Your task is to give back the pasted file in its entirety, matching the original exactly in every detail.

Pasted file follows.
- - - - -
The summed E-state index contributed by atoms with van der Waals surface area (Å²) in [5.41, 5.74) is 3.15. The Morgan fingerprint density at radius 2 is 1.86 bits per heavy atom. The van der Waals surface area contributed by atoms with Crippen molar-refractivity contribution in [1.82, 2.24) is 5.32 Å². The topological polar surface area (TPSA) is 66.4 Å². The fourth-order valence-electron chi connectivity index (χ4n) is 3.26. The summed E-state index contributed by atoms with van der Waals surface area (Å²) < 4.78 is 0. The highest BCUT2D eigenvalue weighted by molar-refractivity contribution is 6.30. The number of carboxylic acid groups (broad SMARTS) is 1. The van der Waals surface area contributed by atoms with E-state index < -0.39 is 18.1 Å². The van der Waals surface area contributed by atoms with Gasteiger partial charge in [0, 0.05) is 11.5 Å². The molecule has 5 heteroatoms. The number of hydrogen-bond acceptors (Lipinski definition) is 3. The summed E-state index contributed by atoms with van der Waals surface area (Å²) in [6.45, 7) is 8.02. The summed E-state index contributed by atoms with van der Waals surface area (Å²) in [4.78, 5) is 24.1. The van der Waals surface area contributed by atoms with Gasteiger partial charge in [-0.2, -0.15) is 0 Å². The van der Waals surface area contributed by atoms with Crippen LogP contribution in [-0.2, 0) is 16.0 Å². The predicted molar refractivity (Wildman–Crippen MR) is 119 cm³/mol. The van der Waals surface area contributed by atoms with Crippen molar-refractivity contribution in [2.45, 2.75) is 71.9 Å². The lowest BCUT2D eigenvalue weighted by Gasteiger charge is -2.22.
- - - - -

The summed E-state index contributed by atoms with van der Waals surface area (Å²) in [5.41, 5.74) is 3.15. The Morgan fingerprint density at radius 2 is 1.86 bits per heavy atom. The van der Waals surface area contributed by atoms with Crippen molar-refractivity contribution in [1.82, 2.24) is 5.32 Å². The topological polar surface area (TPSA) is 66.4 Å². The fourth-order valence-electron chi connectivity index (χ4n) is 3.26. The summed E-state index contributed by atoms with van der Waals surface area (Å²) < 4.78 is 0. The highest BCUT2D eigenvalue weighted by molar-refractivity contribution is 6.30. The number of carboxylic acid groups (broad SMARTS) is 1. The van der Waals surface area contributed by atoms with E-state index < -0.39 is 18.1 Å². The van der Waals surface area contributed by atoms with Gasteiger partial charge in [0, 0.05) is 11.5 Å². The molecule has 5 heteroatoms. The number of hydrogen-bond acceptors (Lipinski definition) is 3. The summed E-state index contributed by atoms with van der Waals surface area (Å²) in [6.45, 7) is 8.02. The summed E-state index contributed by atoms with van der Waals surface area (Å²) in [4.78, 5) is 24.1. The van der Waals surface area contributed by atoms with Gasteiger partial charge in [-0.2, -0.15) is 0 Å². The van der Waals surface area contributed by atoms with Crippen LogP contribution in [-0.2, 0) is 16.0 Å². The predicted molar refractivity (Wildman–Crippen MR) is 119 cm³/mol. The van der Waals surface area contributed by atoms with Crippen molar-refractivity contribution in [2.45, 2.75) is 71.9 Å². The lowest BCUT2D eigenvalue weighted by Gasteiger charge is -2.22.